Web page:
ran to James Patterson and James Frey, to pulpy 
hip-hop novels and to books about dream 
interpretation. The most requested book of all, 
Mr. Steinberg says, may have been Robert 
Greene's "48 Laws of Power" (1998), a macho 
and plainspoken synthesis of the ideas in books 
like Machiavelli's "Prince" and Sun Tzu's "Art 
of War." 

In the writing classes Mr. Steinberg also teaches 
in prison, he introduces inmates to other 
authors: Toni Morrison, Philip Larkin, Amiri 
Baraka. There's a weirdly moving moment in 
which Mr. Steinberg asks a group of female 
inmates to read a Flannery O'Connor story. 
"Can we see a picture of her first?" one asks. 
When he shows her O'Connor's photo, she says 
she'll read her because "she looks kind of busted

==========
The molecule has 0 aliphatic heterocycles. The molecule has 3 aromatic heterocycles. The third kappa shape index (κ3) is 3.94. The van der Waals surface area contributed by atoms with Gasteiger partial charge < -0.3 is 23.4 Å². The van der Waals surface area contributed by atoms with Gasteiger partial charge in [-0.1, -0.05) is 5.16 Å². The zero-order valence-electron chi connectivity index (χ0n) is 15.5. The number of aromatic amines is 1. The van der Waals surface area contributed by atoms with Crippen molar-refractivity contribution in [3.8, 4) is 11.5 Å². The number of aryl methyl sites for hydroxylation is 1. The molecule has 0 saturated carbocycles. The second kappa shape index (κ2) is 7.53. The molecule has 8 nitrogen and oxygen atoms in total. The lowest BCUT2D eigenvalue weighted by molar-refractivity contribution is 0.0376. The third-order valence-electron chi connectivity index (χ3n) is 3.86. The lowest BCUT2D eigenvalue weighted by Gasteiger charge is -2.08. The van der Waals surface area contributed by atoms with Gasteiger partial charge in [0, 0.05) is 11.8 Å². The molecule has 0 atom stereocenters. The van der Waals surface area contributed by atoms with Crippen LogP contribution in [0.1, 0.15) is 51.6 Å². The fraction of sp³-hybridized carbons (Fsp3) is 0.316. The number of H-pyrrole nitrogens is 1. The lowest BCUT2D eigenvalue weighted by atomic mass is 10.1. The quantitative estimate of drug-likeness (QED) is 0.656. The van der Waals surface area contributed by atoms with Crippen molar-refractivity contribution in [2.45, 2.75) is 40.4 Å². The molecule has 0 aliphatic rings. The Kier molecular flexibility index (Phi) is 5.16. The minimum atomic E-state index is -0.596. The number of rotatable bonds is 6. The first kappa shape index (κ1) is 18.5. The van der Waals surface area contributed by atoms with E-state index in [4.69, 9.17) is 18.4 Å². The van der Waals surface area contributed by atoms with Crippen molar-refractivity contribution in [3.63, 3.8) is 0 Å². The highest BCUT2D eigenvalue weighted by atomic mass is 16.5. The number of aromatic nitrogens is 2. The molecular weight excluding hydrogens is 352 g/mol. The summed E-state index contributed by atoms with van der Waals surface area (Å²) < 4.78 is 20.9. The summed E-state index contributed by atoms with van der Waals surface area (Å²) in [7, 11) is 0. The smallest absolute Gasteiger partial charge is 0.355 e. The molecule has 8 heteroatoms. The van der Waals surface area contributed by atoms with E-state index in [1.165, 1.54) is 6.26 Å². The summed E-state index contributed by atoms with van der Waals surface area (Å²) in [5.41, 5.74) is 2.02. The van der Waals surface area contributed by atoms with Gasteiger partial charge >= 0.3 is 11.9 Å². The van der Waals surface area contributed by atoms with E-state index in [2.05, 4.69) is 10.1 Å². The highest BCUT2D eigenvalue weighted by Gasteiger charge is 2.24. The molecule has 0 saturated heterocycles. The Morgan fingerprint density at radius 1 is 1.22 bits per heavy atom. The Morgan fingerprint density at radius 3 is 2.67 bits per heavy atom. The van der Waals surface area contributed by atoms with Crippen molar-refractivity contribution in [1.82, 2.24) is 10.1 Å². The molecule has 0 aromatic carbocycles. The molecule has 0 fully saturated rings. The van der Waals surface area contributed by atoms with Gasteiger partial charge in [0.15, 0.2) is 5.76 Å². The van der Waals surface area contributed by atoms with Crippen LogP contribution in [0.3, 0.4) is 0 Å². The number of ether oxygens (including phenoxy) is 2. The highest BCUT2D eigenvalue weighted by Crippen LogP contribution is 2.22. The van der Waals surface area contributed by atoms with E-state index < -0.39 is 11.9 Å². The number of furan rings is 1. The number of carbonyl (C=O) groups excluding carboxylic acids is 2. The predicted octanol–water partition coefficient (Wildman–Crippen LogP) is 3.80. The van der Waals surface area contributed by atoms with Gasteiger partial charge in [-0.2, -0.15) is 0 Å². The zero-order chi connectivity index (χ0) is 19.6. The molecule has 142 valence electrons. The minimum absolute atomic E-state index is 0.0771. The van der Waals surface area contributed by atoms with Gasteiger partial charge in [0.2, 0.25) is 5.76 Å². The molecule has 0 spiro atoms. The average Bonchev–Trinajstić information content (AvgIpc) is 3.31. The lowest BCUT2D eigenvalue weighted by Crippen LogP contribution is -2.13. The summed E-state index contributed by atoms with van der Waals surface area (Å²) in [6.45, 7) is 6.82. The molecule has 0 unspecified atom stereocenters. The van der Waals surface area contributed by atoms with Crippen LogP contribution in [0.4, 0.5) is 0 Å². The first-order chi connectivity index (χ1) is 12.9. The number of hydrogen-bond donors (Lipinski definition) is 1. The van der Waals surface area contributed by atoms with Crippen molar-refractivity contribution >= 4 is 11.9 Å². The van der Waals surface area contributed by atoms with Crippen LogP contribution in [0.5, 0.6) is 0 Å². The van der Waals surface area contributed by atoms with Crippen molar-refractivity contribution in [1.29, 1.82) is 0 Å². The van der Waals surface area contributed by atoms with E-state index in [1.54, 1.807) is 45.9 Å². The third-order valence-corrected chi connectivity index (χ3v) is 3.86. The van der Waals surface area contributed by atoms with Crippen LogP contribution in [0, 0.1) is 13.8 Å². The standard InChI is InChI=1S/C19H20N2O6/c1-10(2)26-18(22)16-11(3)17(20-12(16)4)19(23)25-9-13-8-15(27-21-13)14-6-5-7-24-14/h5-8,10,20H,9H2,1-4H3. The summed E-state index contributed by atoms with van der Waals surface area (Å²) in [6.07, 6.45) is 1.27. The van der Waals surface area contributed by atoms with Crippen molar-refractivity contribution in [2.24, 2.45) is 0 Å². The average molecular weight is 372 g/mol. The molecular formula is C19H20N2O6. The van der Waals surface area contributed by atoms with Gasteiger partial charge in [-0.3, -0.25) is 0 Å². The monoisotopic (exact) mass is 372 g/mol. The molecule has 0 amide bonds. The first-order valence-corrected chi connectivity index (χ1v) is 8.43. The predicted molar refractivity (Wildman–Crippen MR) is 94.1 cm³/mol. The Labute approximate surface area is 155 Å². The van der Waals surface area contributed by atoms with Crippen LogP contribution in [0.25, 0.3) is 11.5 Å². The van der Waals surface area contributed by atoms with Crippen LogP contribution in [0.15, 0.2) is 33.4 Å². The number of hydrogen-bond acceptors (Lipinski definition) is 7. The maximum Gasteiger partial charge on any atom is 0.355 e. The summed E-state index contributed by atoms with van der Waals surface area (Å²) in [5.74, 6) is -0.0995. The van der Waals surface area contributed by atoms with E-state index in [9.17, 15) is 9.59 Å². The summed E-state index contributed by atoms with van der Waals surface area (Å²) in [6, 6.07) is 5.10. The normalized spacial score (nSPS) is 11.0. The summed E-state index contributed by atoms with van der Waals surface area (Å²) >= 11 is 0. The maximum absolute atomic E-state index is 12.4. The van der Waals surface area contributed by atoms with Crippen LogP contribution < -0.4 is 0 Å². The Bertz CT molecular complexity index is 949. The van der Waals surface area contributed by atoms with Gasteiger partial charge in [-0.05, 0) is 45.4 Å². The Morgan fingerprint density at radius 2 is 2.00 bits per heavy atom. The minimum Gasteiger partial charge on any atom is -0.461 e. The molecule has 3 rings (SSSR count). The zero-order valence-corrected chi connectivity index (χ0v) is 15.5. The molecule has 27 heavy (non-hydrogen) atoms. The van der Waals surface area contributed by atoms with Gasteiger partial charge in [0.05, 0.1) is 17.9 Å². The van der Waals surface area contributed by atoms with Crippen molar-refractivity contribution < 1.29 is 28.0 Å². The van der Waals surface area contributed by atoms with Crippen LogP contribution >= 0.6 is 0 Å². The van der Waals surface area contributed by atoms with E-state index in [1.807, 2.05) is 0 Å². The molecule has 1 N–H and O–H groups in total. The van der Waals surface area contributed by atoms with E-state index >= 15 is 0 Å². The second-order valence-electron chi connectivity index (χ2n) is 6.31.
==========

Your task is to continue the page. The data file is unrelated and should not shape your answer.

up, y'know? She ain't too pretty. I trust her." 
A fair amount of drama seeps into "Running the 
Books." The author has battles, some of them 
frightening, with the prison guards, who mostly 
scorn him as a Harvard twerp. He befriends two 
inmates - a pimp who's writing a memoir and 
a woman who abandoned her son as a child - 
and these relationships become complicated and 

Mr. Steinberg listens. When a prostitute delivers 
a lecture about marriage and its discontents, he 
wisely observes: "This woman worked in the 
trenches of marital warfare. She had something 
to say on the subject." 

He writes particularly well about the many, and 
mostly furtive, attempts at male-female 
communication in the prison. Letters left in 
books for other prisoners have a name, it turns 
out - they're called kites. He reads and admires 
many: "Some were masterpieces of the genre, 
contenders for the Great American Kite." 
Gripped by an archival impulse, he begins to 
save certain ones. 

He watches, with awe, a form of communication 
called skywriting, in which male prisoners make 
sweeping hand motions, spelling letters in the 
air. These messages are aimed at female 
prisoners, who look down from windows above.